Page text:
Just over two years ago the Supreme Court gave judgment in the case of R v Michael Hughes  USKC 56  WLR 2461 to the effect that, on a charge of Causing Death by Uninsured Driving (s3ZB RTA 1988), there must be “at least some act or omission in the control of the car which involved some element of fault, whether amounting to careless/inconsiderate driving or not, and which contributed in some more than minimal way to the death”.
On 3rd February 2016, in R v Jack Taylor  UKSC 5, the court pronounced that the same logic applies to cases of vehicle taking where the offence is aggravated by the causation of ‘injury’ (including death) (s12A Theft Act 1968). Their lordships thus overturned R v Marsh (William)  1 Cr App R 67.
In June 2012, Taylor and another man took a van belonging to the other man’s employer without consent. While driving it, Taylor collided with a scooter on a bend in a narrow country lane, and the rider was killed by the collision. Taylor was later found to have been over the drink drive limit and uninsured at the time of the accident and was charged with aggravated vehicle taking, and with causing the death of the scooter driver while driving uninsured. At the hearing of the case, the Crown accepted that there was no fault in the manner of T’s driving. The judge at first instance found fault had to be proved in respect of both offences. The Crown appealed in relation to the vehicle taking charge (in light of Marsh). The Court of Appeal certified a question.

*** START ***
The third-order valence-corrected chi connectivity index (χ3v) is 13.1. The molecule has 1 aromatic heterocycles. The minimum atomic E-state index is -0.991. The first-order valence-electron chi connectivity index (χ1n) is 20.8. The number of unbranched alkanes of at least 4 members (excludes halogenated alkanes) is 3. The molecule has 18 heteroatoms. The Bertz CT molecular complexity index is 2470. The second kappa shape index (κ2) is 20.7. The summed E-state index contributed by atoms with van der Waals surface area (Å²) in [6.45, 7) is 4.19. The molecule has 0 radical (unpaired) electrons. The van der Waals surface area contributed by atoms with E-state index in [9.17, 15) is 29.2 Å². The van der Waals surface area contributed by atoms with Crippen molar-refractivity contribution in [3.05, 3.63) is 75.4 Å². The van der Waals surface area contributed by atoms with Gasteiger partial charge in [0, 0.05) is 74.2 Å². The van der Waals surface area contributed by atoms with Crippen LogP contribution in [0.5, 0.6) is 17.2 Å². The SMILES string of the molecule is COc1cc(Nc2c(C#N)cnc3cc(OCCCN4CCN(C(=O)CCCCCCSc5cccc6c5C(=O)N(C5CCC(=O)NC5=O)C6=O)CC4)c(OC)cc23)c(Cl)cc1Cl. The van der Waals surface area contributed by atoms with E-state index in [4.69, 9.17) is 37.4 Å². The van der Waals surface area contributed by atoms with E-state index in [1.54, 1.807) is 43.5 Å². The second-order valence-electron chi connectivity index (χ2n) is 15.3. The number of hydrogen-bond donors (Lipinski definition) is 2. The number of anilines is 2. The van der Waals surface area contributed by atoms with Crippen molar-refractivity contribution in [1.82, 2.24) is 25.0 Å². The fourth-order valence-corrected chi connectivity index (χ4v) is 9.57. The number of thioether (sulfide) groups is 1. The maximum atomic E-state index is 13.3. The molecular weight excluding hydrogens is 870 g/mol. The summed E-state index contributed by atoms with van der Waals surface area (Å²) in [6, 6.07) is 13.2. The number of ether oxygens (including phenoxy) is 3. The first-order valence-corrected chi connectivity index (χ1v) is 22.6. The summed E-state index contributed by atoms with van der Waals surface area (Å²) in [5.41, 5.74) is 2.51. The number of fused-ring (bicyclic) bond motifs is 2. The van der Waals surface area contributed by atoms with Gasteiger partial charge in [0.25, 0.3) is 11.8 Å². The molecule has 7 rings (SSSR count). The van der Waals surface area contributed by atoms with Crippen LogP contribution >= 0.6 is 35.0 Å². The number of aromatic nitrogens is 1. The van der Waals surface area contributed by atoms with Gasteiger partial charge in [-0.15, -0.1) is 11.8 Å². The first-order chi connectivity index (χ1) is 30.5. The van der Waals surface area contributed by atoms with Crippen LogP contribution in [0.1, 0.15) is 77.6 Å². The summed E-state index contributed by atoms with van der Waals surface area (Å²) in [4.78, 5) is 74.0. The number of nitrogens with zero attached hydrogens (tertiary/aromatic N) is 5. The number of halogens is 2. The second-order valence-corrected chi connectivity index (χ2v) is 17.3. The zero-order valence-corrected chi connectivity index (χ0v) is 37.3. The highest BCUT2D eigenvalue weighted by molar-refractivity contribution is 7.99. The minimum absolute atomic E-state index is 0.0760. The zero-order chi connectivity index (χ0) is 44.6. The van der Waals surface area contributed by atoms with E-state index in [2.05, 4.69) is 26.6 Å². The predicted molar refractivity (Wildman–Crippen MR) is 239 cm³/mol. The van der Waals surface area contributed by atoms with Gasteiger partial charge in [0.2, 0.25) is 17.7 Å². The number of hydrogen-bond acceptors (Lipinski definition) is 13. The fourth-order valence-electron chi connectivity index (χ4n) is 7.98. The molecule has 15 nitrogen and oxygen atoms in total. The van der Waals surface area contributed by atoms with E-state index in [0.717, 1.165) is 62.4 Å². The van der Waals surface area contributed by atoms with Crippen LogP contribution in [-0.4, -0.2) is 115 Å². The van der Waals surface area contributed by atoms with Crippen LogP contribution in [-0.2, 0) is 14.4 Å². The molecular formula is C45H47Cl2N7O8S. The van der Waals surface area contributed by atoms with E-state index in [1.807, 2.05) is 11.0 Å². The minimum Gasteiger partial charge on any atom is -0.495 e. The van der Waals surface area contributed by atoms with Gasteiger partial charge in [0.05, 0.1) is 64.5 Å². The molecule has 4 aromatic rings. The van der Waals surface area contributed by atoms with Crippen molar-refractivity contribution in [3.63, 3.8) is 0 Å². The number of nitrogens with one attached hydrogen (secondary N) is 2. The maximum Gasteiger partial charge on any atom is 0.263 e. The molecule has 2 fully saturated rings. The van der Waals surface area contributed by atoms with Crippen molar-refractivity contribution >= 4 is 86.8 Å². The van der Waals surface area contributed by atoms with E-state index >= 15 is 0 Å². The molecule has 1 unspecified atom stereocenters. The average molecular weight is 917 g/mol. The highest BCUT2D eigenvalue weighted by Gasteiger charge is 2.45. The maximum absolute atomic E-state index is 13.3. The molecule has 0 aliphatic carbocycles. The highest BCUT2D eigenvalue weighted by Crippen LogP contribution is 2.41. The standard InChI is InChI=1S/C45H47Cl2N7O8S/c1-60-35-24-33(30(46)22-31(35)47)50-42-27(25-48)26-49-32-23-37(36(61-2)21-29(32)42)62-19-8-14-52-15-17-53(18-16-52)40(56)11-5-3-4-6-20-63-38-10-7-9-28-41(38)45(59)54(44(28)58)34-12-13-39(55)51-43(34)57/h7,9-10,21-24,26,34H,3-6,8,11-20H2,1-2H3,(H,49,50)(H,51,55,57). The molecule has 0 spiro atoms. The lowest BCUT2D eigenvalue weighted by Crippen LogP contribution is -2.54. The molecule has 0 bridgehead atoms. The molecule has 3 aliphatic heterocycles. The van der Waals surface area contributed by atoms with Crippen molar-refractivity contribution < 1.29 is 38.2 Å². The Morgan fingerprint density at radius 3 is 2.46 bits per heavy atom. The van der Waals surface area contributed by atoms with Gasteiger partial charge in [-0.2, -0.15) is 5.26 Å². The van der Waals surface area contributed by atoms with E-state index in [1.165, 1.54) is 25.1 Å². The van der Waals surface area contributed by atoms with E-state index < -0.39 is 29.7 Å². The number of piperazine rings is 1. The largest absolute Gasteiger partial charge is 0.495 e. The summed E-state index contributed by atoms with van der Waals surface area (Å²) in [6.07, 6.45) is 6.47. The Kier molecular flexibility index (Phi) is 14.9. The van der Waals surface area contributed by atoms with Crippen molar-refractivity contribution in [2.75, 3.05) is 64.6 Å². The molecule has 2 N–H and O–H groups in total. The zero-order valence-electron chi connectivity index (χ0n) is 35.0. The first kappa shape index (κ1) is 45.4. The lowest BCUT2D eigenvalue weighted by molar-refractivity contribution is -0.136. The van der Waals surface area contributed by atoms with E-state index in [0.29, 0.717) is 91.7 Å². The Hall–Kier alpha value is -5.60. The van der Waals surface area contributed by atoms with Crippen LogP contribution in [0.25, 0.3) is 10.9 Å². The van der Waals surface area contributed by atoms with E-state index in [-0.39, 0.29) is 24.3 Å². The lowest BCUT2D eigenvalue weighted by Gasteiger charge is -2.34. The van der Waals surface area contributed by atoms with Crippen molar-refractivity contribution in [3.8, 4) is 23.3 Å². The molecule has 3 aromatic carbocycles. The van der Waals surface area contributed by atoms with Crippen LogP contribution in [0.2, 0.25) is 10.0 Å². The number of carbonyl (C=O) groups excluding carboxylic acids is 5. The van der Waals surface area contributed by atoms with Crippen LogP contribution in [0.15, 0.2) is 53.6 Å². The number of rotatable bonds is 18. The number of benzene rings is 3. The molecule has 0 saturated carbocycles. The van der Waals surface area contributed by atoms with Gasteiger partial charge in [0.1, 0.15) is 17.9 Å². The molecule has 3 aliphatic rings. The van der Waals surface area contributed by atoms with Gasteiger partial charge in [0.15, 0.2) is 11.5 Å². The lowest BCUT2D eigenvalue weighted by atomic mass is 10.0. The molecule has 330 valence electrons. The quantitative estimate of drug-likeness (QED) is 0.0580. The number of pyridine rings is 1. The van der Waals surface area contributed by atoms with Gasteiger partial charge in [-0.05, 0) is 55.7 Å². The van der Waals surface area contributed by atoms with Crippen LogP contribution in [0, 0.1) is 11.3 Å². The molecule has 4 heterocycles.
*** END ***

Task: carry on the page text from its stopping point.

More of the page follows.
The Supreme Court said the fact that T had excess alcohol in his blood established that he was guilty of the summary offence under s.5(1)(a) but not that that circumstance had anything to do with the accident. T’s driving could not be said to have caused the accident if it merely explained how the vehicle came to be in the place where the accident occurred.
As Lord Hughes JSC pithily said in R v Hughes “[the deceased] might just as easily have gone off the road and hit a tree, in which case nobody would suggest that his death was caused by the planting of the tree, although that too would have been a sine qua non.”
By Ben Williams
Written by Ben Williams